MS Excel has the following observed MIME types:

  • application/vnd.ms-excel (official)
  • application/msexcel
  • application/x-msexcel
  • application/x-ms-excel
  • application/x-excel
  • application/x-dos_ms_excel
  • application/xls
  • application/x-xls
  • application/vnd.openxmlformats-officedocument.spreadsheetml.sheet (xlsx)

Is there any one type that would work for all versions? If not, do we need to set response.setContentType() with each one of these mime types individually?

Also, we use file streaming in our application to display document (not just excel - any type of document). In doing so, how can we retain the filename if the user opts to save the file - currently, the name of the servlet that renders the file appears as the default name.

  • 6
    More generally, the best way to find out what MS themselves think is the correct type is to find a box with the latest version installed and look at HKCR/.xls 's Content Type value in the registry.
    – Rup
    Jul 26, 2012 at 11:48
  • 4
    "application/vnd.ms-office" is another mime type for XLS files.
    – herrjeh42
    Jun 30, 2014 at 19:10
  • application/vnd-xls also works for .xls files.
    – mbomb007
    May 25, 2016 at 16:27
  • 1
    Please refer to this post for complete list of MIME types and related excel file extensions.
    – RBT
    Jan 24, 2018 at 7:18
  • 2
    The standard excel MIME type is:- application/vnd.ms-excel Aug 31, 2020 at 5:56

6 Answers 6


I believe the standard MIME type for Excel files is application/vnd.ms-excel.

Regarding the name of the document, you should set the following header in the response:

header('Content-Disposition: attachment; filename="name_of_excel_file.xls"');
  • 23
    what is the difference between application/msexcel and application/vnd.ms-excel? Nov 28, 2012 at 13:23
  • 7
    If you're wanting to display the document within the browser (if supported) then Content-Disposition needs to be 'inline'. See stackoverflow.com/questions/1395151/…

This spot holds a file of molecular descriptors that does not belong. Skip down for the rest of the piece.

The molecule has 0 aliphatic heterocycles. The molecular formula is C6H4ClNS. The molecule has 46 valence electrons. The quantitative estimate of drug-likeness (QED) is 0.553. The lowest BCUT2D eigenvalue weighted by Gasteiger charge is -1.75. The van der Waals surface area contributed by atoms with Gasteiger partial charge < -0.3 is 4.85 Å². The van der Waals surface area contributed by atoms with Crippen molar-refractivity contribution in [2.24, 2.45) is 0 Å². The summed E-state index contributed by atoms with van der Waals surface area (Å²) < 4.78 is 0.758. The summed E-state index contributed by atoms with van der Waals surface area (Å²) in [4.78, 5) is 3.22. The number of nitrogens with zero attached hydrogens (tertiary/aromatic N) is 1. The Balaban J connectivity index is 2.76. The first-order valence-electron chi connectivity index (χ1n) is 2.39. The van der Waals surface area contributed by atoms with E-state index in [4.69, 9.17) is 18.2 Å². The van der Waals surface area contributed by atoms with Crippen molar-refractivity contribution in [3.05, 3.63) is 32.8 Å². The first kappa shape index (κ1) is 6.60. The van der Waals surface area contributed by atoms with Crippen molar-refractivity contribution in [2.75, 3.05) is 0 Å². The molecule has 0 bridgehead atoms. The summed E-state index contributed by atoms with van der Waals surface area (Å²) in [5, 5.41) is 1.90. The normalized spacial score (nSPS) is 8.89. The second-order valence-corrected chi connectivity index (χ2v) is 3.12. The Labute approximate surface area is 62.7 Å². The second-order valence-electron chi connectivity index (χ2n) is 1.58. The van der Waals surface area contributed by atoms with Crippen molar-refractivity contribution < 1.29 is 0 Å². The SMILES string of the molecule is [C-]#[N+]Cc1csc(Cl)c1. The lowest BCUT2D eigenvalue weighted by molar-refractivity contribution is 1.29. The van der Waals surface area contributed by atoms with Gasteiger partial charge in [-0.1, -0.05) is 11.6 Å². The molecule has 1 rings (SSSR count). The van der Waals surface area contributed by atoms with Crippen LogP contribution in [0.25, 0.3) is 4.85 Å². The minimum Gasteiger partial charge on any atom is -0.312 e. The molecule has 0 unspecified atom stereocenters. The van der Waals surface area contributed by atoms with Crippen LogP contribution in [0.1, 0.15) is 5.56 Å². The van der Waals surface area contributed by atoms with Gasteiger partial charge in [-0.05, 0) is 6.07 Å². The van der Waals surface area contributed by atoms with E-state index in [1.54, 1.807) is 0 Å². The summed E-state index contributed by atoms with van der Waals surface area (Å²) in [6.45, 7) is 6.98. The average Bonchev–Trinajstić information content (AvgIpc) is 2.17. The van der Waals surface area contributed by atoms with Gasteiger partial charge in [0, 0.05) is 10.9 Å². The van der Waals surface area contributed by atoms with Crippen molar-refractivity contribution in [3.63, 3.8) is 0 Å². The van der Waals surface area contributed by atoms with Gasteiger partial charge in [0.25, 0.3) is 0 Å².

– flash
    Oct 1, 2013 at 23:15
  • 4
    You should avoid using Content-Disposition in HTTP, it has security considerations. Content-Disposition is only for email. See stackoverflow.com/questions/1012437 for more info. Apr 25, 2014 at 21:32
  • Note that for OpenXML Excel XLSX file format a different Mime type is defined, see the full list at the link provided. May 7, 2015 at 22:44
  • @DzmitryLazerka what is the "secure" alternative to content-disposition? Following your link, then the link in that answer, then the link in that document, gets us to here: tools.ietf.org/html/rfc6266#section-4.3. As far as I can tell, the security concern is just involving filenames provided by users--if they contain non-latin characters, or characters that are invalid on some OS. All the major browsers have safeguards against these concerns. Windows and Mac also set a flag on a file indicating that it came from the internet, popping up a warning when you try to open it.
    – Kip
    Oct 13, 2015 at 13:56

Waking up an old thread here I see, but I felt the urge to add the "new" .xlsx format.

According to http://filext.com/file-extension/XLSX the extension for .xlsx is application/vnd.openxmlformats-officedocument.spreadsheetml.sheet. It might be a good idea to include it when checking for mime types!

  • 3
    This was what I was looking for thanks, needed to support the latest format as well as the previous.
    – Lee
    Mar 15, 2018 at 12:26

For .xls use the following content-type


For Excel 2007 version and above .xlsx files format


I was setting MIME type from .NET code as below -

File(generatedFileName, "application/vnd.openxmlformats-officedocument.spreadsheetml.sheet")

My application generates excel using OpenXML SDK. This MIME type worked -


I am using EPPlus to generate .xlsx (OpenXML format based) excel file. For sending this excel file as attachment in email I use the following MIME type and it works fine with EPPlus generated file and opens properly in ms-outlook mail client preview.

string mimeType = "application/vnd.openxmlformats-officedocument.spreadsheetml.sheet";
System.Net.Mime.ContentType contentType = null;
if (mimeType?.Length > 0)
    contentType = new System.Net.Mime.ContentType(mimeType);

For anyone who is still stumbling with this after using all of the possible MIME types listed in the question:

I have found that iMacs tend to also throw a MIME type of "text/xls" for XLS Excel files, hope this helps.

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